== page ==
Today the TaxPayers' Alliance joined the Rally Against Debt, in the shadows of the Houses of Parliament. Hundreds of people young and old gathered to voice their concerns over the size of the debt mountain looming over taxpayers and to argue that spending reductions are essential if we are to tackle it.
In the two hours the rally was on, the debt increased by nearly £30 million - a rate of over £1 million every five minutes - showing the scale of the problem we face. But despite the serious message it was an enjoyable day for those in attendance.
Speaking at the Rally were:
Paul Staines, political blogger (Guido Fawkes)
Mark Littlewood, Director General of the Institute of Economic Affairs
Priti Patel MP, Member of Parliament for Witham
Harry Cole, political blogger (Total Politics)
Matthew Sinclair, Director of the TaxPayers’ Alliance
Bill Cash MP, Member of Parliament for Stone
Martin Durkin, documentary filmmaker and activist (Britain’s Trillion Pound Horror Story)
Nigel Farage MEP, Member of the European Parliament for South East England
Matthew Sinclair, Director of the TaxPayers' Alliance, said:
"It was extremely encouraging to see hundreds of people turn out and speak for the normally silent majority who know that, like it or not, spending cuts are right and necessary to cut the deficit and control the national debt. It can't only be special interests who exercise their right to protest, we need to represent the vital national interest in ensuring the government lives within taxpayers’ means. At the same time, the rally sent a clear message that it can’t be acceptable for cuts at home to be squandered in Brussels. It would be awful to see more and more of our money going to pay for interest on the debt instead of sustaining public services, and it would be immoral to leave the next generation with the bill for services today. It is vital that we keep making that point loud and clear."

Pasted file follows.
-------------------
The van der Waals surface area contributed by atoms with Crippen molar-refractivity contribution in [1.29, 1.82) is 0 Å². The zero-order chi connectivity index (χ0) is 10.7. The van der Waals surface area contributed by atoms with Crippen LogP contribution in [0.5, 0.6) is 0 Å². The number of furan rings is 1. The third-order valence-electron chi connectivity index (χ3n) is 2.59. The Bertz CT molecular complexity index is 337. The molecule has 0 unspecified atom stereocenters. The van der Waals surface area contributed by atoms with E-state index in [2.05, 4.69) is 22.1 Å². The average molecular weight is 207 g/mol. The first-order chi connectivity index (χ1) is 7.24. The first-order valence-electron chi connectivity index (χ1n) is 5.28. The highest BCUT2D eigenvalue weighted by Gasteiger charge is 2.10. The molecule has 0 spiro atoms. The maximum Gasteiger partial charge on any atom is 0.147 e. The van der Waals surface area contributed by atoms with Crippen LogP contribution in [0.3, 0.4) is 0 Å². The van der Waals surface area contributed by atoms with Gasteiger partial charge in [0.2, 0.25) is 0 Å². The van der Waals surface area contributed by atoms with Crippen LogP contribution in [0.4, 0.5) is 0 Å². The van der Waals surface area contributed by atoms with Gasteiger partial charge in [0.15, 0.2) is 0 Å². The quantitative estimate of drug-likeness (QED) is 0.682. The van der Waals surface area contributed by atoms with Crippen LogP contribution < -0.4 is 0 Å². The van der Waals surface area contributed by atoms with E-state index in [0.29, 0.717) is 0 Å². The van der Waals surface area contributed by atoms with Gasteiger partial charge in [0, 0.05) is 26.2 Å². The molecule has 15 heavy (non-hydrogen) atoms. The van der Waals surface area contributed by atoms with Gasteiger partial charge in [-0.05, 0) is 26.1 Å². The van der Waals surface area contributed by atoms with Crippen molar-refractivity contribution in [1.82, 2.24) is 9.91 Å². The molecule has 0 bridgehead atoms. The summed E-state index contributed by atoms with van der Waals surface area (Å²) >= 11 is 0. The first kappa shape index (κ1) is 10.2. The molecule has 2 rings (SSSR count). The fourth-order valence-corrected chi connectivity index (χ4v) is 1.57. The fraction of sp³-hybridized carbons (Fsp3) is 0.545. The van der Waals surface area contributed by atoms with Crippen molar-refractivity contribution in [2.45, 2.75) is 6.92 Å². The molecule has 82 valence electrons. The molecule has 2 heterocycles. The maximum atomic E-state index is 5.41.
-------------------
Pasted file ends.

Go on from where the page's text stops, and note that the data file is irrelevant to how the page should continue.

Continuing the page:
Paul, an accountant, who attended the Rally, said:
There are no real cuts. Every year expenses go up. Over 5 years the Collation government will increase spending by £100 million. The government are continuing to borrow to spend. I’m an accountant, it just doesn’t make sense. Debt will always grow if they don’t have a plan to pay back.
Yasin, a student from Cannock, said:
I’m interested in higher education cuts. There are vanity courses which do nothing for Britain. I think that there is only an argument for things like engineering and nursing being be subsidised. Even then, when I did an occupational therapy course they gave me £200 a week which I didn’t need, I didn’t spend it on books it was ‘beer money’. EMA is the same, there are cuts that can be made.
Neil, who runs his own business, said:
I write checks for PAYE and NI, it’s a colossal amount of money. We hear talk now of ‘stealth taxes’, but PAYE and NI were the first stealth tax. Employees don’t see it go but the money is gone. Someone has to pay the national debt back, but it’s not the people consuming now.
Annabel, 16, said:
It's my generation that will have to pay. I'm glad to see that people are concerned about the size of the national debt. Yes, cuts are difficult, but we are in a bad situation and we need to face up to it. If you have a problem and you put off dealing with it, it gets worse.